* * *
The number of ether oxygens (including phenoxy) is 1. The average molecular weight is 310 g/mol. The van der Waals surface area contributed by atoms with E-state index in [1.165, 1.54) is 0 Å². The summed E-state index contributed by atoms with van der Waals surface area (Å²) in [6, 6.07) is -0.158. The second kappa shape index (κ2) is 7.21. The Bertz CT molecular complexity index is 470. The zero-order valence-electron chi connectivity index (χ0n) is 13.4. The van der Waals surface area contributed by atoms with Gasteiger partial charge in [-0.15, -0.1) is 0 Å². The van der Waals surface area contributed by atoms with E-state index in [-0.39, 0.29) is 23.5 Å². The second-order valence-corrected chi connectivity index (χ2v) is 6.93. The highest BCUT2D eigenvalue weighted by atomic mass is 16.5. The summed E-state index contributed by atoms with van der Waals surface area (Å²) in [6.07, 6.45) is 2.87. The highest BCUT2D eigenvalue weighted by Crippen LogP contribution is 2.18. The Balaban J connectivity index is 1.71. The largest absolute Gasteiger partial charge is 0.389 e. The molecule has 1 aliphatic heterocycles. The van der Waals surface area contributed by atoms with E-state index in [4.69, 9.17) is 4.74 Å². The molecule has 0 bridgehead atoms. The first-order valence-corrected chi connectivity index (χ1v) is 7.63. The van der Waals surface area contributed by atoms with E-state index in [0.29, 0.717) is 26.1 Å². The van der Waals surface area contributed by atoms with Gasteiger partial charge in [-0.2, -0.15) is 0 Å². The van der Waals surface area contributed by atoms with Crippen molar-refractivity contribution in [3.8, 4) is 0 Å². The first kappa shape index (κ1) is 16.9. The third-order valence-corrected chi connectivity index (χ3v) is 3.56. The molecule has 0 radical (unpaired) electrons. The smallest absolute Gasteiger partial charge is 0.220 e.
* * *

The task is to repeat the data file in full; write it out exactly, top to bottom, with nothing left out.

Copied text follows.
The number of ether oxygens (including phenoxy) is 1. The average molecular weight is 310 g/mol. The van der Waals surface area contributed by atoms with E-state index in [1.165, 1.54) is 0 Å². The summed E-state index contributed by atoms with van der Waals surface area (Å²) in [6, 6.07) is -0.158. The second kappa shape index (κ2) is 7.21. The Bertz CT molecular complexity index is 470. The zero-order valence-electron chi connectivity index (χ0n) is 13.4. The van der Waals surface area contributed by atoms with Gasteiger partial charge in [-0.15, -0.1) is 0 Å². The van der Waals surface area contributed by atoms with E-state index in [-0.39, 0.29) is 23.5 Å². The second-order valence-corrected chi connectivity index (χ2v) is 6.93. The highest BCUT2D eigenvalue weighted by atomic mass is 16.5. The summed E-state index contributed by atoms with van der Waals surface area (Å²) in [6.07, 6.45) is 2.87. The highest BCUT2D eigenvalue weighted by Crippen LogP contribution is 2.18. The Balaban J connectivity index is 1.71. The largest absolute Gasteiger partial charge is 0.389 e. The molecule has 1 aliphatic heterocycles. The van der Waals surface area contributed by atoms with E-state index in [4.69, 9.17) is 4.74 Å². The molecule has 0 bridgehead atoms. The first-order valence-corrected chi connectivity index (χ1v) is 7.63. The van der Waals surface area contributed by atoms with E-state index in [0.29, 0.717) is 26.1 Å². The van der Waals surface area contributed by atoms with Gasteiger partial charge in [-0.2, -0.15) is 0 Å². The van der Waals surface area contributed by atoms with Crippen molar-refractivity contribution in [3.8, 4) is 0 Å². The first kappa shape index (κ1) is 16.9. The third-order valence-corrected chi connectivity index (χ3v) is 3.56. The molecule has 0 radical (unpaired) electrons. The smallest absolute Gasteiger partial charge is 0.220 e.